The Eastern New Mexico News - Serving Clovis, Portales and the Surrounding Communities

Area sees snowfall, record low Monday morning


Last updated 2/16/2021 at 9:40am

Kevin Wilson

Calvin DeWitt of Clovis shovels the sidewalk in front of his Southwest Business Solutions business on Main Street Monday morning. The area received four inches of snow with snow drifts reported up to four feet.

CLOVIS - Eastern New Mexico was no exception to the smack of winter weather felt across the country over the weekend.

Area snowfall totals from the weekend, according to the National Weather Service's Albuquerque office, were between 1.5 and 4 inches, with drifts reported up to four feet.

The powder may stick around for the next few days, with a cold start to the week. The Clovis Municipal Airport reported a Monday morning low of minus-11.

"The previous low was 0 degrees, we obliterated that record," NWS meteorologist Todd Shoemake said. "Temperatures will warm up pretty signifcant today. It's still going to be cold, relative to average for today, but it will go up around 20 degrees."

Today's highs are 22 in Clovis and 23 in Portales, with lows around 14 tonight.

"There's a chance for a few flurries throughout the morning, but we're not expecting any more accumulations."

Tuesday will bring a high of 41 degrees. There may be some precipitation, but the chances are in the 30% range and that would still be half an inch or less.

High temperatures will fall back to the upper 20s Wednesday, then trend back up in the mid-30s Thursday and the low 50s on Friday.

The largest report of snowfall came north of Clovis at 4 inches, and the NWS reported 3 inches south of Clovis, 1.5 inches in Portales and an inch in Melrose.

Various public entities, including Curry County, went on two-hour delays. The impact on schools was mitigated for various reasons. Clovis Municipal Schools and Eastern New Mexico University already had the day off for Presidents Day, and Portales Municipal Schools already treats Monday as a remote instruction day in its hybrid learning model.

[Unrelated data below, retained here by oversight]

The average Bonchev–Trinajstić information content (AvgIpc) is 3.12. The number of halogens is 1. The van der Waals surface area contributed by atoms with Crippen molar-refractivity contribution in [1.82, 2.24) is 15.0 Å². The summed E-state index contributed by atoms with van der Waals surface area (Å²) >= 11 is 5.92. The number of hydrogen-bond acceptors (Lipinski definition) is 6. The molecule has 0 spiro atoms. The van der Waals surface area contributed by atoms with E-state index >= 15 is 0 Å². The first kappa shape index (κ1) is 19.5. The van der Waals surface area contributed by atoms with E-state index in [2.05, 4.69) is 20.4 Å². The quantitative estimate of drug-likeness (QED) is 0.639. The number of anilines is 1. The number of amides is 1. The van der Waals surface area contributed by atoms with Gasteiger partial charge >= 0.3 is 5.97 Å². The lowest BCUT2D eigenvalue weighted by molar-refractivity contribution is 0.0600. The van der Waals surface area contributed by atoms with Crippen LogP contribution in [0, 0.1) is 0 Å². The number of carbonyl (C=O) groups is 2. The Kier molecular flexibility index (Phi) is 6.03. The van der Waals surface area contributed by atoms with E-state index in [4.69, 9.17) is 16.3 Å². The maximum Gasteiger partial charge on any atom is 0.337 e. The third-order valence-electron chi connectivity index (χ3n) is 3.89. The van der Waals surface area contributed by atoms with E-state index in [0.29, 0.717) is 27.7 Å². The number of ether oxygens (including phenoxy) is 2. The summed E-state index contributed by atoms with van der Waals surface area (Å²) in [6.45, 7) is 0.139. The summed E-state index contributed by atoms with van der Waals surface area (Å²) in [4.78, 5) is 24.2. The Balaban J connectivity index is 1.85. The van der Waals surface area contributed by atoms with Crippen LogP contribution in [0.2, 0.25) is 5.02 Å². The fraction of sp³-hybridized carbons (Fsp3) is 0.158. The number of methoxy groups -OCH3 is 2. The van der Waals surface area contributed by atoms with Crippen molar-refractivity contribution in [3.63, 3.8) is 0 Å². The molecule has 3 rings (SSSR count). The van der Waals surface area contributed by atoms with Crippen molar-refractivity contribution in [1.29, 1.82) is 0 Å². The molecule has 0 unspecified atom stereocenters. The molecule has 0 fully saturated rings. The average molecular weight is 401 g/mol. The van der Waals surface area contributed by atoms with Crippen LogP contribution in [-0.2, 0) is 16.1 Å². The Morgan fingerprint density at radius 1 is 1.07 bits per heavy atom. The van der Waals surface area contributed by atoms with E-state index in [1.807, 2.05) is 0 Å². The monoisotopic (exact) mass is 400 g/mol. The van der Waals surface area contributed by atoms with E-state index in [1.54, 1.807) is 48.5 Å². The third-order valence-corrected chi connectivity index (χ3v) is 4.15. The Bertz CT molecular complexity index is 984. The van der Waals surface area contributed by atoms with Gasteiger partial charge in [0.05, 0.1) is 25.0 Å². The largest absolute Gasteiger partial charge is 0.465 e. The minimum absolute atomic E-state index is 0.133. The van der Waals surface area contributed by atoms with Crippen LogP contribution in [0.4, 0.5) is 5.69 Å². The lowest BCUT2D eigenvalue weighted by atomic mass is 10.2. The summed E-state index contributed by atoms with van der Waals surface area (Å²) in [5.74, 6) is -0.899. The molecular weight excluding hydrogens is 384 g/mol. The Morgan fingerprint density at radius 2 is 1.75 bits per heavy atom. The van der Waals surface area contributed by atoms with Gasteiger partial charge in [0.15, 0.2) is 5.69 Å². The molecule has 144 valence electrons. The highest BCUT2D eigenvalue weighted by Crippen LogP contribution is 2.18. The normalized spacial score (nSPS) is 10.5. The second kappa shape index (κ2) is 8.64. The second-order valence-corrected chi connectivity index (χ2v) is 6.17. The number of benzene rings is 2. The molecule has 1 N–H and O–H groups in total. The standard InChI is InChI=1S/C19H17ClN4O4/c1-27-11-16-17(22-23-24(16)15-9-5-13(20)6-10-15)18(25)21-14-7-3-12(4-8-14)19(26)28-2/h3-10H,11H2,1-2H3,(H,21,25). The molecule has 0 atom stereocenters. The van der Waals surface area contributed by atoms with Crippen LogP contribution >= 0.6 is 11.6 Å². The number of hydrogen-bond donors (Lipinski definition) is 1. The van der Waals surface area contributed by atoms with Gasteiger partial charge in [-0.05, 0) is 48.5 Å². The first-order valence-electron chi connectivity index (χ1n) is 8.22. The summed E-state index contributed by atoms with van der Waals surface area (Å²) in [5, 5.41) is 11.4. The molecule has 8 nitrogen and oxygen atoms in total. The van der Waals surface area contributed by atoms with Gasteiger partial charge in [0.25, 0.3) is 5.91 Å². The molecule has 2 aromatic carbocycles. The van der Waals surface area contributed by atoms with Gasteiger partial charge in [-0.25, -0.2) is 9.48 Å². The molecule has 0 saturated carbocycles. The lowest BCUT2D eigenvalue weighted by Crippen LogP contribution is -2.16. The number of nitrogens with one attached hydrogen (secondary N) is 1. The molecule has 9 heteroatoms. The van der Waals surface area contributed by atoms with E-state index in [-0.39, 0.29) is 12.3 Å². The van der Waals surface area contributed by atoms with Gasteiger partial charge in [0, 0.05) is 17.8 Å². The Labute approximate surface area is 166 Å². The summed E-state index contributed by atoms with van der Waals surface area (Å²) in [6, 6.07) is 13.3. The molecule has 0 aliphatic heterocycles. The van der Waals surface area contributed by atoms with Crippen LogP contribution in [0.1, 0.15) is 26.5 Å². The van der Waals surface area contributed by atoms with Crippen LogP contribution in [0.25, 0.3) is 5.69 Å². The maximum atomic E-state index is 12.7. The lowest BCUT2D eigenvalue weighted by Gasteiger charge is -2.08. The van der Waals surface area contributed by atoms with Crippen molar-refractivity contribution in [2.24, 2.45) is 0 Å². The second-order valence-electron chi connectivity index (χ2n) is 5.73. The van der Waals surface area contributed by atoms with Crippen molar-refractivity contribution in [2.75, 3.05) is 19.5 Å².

Melrose was one of the various school districts that made Monday a remote instruction day, and Superintendent Brian Stacy said from his office it was the right call.

"I've got at least four inches everywhere," Stacy said of the campus, "and where the wind got to it I've got a foot."

Stacy did concede that with school districts spending significant portions of the last two school years in virtual learning platforms, an option to go remote is always there as opposed to losing a day of instruction. At around 10:30 a.m. Monday, Melrose announced Tuesday would be a virtual instruction day as well.

"If it was a year ago, this would have been a snow day," said Stacy. "Now that we're in remote, it's easier and we're prepared to do that."

Xcel Energy, speaking on behalf of itself and unidentified electric cooperates in the area, declared a Energy Alert and urged customers to find ways to limit their use of electricity. The release asked customers to turn off lights and appliances unless doing so would be harmful to their health, and noted rolling blackouts may happen if power consumption doesn't fall.

Xcel spokesman Wes Reeves told The News he didn't have specific breakdowns, but that about 200 New Mexico customers were without power at some point.

"I don't recall any widespread outages in your area," Reeves said. "A lot of what we've been dealing with are transformer issues and overloads, which are relatively easy to address. Our main concern at the moment is the fuel supply to our power plants, specifically natural gas. It's been freezing up in the pipeline system and limiting what we can get. That's the main reason we're asking for conservation."

Law enforcement said service calls were limited, likely because people were mostly staying home. Sgt. Nickolas Laurenz of the Portales Police Department said the department has received two calls for weather-related crashes.


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